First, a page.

With the European Commission proposal in hand, now is the time for concerted action on the European Foundation Statute. Foundations and their representative bodies must go out and convince their national governments of the real benefits this optional and simple legal tool can bring to the lives of European citizens.
This is the key message that the EFC and Donors and Foundations Networks in Europe (DAFNE) are driving home across the sector as the campaign to obtain a Statute enters the final straits. While the previous chapter of the campaign could be characterized by its lengthiness, this final phase will be short, regardless of the outcome, as a decision should be reached by 2014.
Once passed, the Statute will allow foundations that have a public-benefit purpose and wish to work cross-border to become a ‘European Foundation’ (Fundatio Europaea, FE). Additional but complementary to existing national laws, an FE would have legal recognition in all member states and would operate under the same set of conditions across the EU.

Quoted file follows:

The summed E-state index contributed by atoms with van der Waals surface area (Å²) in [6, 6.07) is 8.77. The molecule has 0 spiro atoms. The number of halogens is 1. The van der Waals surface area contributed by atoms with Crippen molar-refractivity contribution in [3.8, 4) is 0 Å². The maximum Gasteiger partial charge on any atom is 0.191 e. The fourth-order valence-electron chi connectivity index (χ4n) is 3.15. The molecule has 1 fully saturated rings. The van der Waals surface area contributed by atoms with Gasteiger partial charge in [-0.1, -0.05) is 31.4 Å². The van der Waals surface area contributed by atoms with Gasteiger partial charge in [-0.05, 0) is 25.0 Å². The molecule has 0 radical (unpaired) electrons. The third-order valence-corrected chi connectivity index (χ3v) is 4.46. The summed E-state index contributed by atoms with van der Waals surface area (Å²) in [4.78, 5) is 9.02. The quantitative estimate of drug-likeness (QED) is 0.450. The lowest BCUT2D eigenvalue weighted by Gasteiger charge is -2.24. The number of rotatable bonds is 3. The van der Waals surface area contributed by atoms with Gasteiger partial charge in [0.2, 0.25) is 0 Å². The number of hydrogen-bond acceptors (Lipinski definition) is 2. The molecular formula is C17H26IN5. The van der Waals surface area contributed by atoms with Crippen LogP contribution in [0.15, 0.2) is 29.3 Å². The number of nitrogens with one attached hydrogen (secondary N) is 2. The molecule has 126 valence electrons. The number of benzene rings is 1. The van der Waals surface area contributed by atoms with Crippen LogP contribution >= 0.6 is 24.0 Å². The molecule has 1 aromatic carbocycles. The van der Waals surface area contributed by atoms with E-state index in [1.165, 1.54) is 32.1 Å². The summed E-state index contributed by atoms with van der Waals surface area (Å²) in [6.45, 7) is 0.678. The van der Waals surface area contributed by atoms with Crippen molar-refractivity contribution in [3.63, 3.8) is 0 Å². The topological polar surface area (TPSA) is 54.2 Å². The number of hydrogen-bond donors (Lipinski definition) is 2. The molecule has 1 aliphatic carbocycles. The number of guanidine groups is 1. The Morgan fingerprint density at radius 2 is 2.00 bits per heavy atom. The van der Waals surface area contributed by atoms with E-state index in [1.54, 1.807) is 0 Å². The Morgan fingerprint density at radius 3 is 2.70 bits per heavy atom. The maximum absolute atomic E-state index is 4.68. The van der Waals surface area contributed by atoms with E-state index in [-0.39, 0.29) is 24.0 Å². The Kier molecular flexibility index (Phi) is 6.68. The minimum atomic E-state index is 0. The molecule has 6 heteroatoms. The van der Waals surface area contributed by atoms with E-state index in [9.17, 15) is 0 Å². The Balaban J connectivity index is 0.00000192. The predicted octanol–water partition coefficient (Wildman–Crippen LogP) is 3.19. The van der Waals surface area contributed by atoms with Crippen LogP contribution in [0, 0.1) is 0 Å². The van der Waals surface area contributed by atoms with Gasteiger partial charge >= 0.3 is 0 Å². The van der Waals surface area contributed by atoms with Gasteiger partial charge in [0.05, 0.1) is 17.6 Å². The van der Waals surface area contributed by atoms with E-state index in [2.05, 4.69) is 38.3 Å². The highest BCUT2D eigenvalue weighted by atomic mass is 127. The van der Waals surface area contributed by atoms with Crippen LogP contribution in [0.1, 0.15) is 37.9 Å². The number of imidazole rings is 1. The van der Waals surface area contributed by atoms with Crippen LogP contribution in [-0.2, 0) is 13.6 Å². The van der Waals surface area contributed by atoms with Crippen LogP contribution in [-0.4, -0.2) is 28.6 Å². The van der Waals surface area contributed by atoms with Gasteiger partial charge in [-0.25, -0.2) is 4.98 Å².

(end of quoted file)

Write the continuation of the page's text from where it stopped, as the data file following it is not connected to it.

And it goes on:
To make the case, the EFC and DAFNE are organizing meetings with national government representatives, starting in those countries holding the current or upcoming EU presidencies – namely Denmark, Cyprus and Ireland – over the course of the next 18 months. Efforts are also focusing on countries where the scope and benefits of the Statute are not well understood among decision-makers.
To bring the Statute to life, a range of advocacy tools have been developed including a pool of stories from foundations to illustrate how the absence of a Statute has hampered European initiatives getting off the ground and to highlight how such a tool could stimulate cross-border activities. One of the many stories details the obstacles met by one German foundation that applied for legal recognition in Ireland but was turned down due to the lack of a common understanding of what is meant by ‘foundation’ and the absence of a trusted label accepted Europe-wide.